Member Spotlight: Lane Pence, Director Retail Supply Chain, CHEP

Lane Pence has held numerous roles at CHEP, but he enjoys his current position best because it puts him in direct contact with end users.

Lane Pence CHEPRPA Editor: Tell us about your background in the reusable market.

Pence: I’ve held several positions during my 15 years with CHEP. I’ve worked in operations, production, global sourcing, consulting, and strategy. Right now, I’m director of the retail supply chain. I work with customers to help them improve how their reusable assets get through the supply chain. This is a major focus of CHEP: helping customers improve the performance of their assets to create greater efficiencies.

RPA Editor: Describe CHEP’s services.

Pence: CHEP is a global leader in managed, returnable and reusable packaging solutions, serving many of the world’s largest companies in sectors such as consumer goods, fresh produce, beverage and automotive. Its customer portfolio includes many of the world’s largest supply chains. Grocery, drug store, and food service companies use our services for fast-moving consumer goods, primarily from manufacturing to distribution.

RPA Editor: Describe some of the challenges you see that impede companies from implementing reusable packaging.

Pence: Given our global footprint, CHEP sees the issue resonating in many places around the world and in many industries: a company must be willing to execute and then maintain a reusable program. Whether it is a breakfast restaurant chain in Canada, a brewer’s association in Japan, or a provider of laundry detergent in the US, the challenge is the same. If you lose focus on your program, then you have performance issues. Reusables can save money, but they require a system and that requires a commitment.

RPA Editor: What makes a program successful?

Pence: A successful program is when everyone in the end-to-end supply chain – everyone who touches that reusable – realizes it is an asset, understands its value, and handles it appropriately. A lot of companies still don’t view reusables as assets in the same way as they view raw materials or the end product. One $5 pallet expense might not seem like a lot, but if you look at what the retailer spends collectively on pallets, it can add up to a lot of money. And many pallets are more in the range of $5-$20. Companies need to understand that, individually, a reusable asset might have low value, but if you lose them, the cost adds up to a high-value impact.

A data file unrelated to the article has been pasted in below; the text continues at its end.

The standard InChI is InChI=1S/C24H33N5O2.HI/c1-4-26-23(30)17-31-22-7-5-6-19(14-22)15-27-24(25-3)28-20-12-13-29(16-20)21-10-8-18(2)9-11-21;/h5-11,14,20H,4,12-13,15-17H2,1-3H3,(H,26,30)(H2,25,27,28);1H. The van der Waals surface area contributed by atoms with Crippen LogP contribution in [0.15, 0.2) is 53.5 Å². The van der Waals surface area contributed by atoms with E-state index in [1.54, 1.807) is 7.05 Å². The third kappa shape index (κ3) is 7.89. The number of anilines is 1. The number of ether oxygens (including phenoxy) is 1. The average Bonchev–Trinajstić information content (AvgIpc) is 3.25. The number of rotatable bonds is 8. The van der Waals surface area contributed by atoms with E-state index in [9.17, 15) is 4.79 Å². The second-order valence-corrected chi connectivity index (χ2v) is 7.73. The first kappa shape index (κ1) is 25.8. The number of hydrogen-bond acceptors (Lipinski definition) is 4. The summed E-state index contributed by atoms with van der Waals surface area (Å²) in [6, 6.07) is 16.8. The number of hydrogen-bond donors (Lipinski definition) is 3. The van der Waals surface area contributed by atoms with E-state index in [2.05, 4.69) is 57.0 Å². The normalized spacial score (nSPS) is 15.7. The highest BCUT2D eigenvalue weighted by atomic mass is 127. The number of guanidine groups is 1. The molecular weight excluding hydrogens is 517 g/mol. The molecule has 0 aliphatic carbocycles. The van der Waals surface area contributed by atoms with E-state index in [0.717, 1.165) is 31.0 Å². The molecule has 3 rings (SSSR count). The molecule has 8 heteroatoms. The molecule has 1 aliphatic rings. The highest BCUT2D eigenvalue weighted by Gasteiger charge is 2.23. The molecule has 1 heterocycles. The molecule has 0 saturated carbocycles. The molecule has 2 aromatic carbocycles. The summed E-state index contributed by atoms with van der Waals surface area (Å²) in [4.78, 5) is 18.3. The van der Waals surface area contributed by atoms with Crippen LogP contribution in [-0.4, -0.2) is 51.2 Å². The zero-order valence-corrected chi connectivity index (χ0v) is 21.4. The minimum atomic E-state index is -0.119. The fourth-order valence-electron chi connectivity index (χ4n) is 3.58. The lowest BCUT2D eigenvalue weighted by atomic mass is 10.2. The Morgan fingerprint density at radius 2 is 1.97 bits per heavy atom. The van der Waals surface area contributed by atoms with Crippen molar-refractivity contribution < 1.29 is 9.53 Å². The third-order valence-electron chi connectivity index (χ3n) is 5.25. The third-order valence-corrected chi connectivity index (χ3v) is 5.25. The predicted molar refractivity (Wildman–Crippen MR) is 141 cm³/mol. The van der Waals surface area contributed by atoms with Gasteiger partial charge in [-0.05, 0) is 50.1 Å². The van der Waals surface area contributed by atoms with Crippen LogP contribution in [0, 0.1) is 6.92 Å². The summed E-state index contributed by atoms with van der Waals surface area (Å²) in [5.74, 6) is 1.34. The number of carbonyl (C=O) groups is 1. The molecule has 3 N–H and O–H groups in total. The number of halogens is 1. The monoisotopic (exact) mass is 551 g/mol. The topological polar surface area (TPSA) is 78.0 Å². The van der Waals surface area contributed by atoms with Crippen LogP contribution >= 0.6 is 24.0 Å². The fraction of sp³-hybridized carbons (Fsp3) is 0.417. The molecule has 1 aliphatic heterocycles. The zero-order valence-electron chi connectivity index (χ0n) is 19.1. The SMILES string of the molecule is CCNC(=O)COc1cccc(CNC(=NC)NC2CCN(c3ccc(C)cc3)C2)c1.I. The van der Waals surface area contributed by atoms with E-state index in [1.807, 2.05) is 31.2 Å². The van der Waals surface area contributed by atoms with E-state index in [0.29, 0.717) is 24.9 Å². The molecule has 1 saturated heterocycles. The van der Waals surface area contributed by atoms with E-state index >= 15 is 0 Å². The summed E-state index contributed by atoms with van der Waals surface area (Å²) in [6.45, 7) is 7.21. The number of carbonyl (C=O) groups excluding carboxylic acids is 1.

RPA Editor:  How do you get a company to understand the value of a reusable?

Pence: It is really about culture and awareness. We should educate companies, and they should educate their supply chain so that people understand the value of their reusable assets. A well-designed pallet can deliver substantial savings in product protection or transportation. A company needs to demonstrate that value and savings to its supply chain so that people understand the pallet’s value.

RPA Editor:  What are the key changes you see happening in the reusable marketplace in the near future?

Pence: End-to-end supply chain optimization is becoming more possible with improved visibility. There is more collaboration amongst trading partners as we look for new ways to create value and reduce costs. Sustainability and safety are being added to the cost benefit analysis, and that’s a good thing. Also, the global economy is still driving companies to look harder for more efficiencies; that is leading some to consider reusables.

RPA Editor: CHEP is a regular exhibitor in the RPA Reusable Packaging Pavilion at PACK EXPO. How does your company benefit by being part of the Pavilion?

Pence: We definitely get more traffic than when we exhibited outside of the Pavilion. Having a concentration of companies supporting the theme of reusables draws more traffic.

RPA Editor: Tell us about your personal involvement with the RPA.

Pence: I am the Chair of the Industry Relations Committee and am a member of the RPA Board. The role of the committee is to look for opportunities to work with associations, like the collaboration with PMMI at PACK EXPO.  I’ve liked being involved with the RPA because it helps CHEP build relationships with customers and potential vendors. We are a pooler, not a manufacturer, so it is beneficial to us to hear about potential new products and stay more in touch with our customers and the market.

RPA Editor:  Is there a particular industry challenge or issue that you would like the RPA to address?

Pence: Yes, I’d like to see the Association be more vocal about promoting the responsible use of reusable assets and asset productivity. A main reason that customers stop using reusable containers is because of the cost of losing them. We need to help the market implement better strategies and programs to protect their assets.

Also, I think the RPA needs to facilitate the setting of standards in order to expand the potential for reusables. The first one is to standardize the footprint of reusables. Standards would help lower the cost because of the economies of scale; custom pallets and crates increase costs. Setting a standard would require consensus among the major users of these assets, and the RPA could lead that effort.

RPA Editor:  Is there anything else you would like to share with the RPA membership?

Pence: I’m pleased to see that membership continues to grow in number and in diversity. The concept of reusables is really an old one, but it has been gaining momentum. It needed a voice like the RPA.

You can reach Lane at lane.pence@chep.com  Phone: 513-445-2357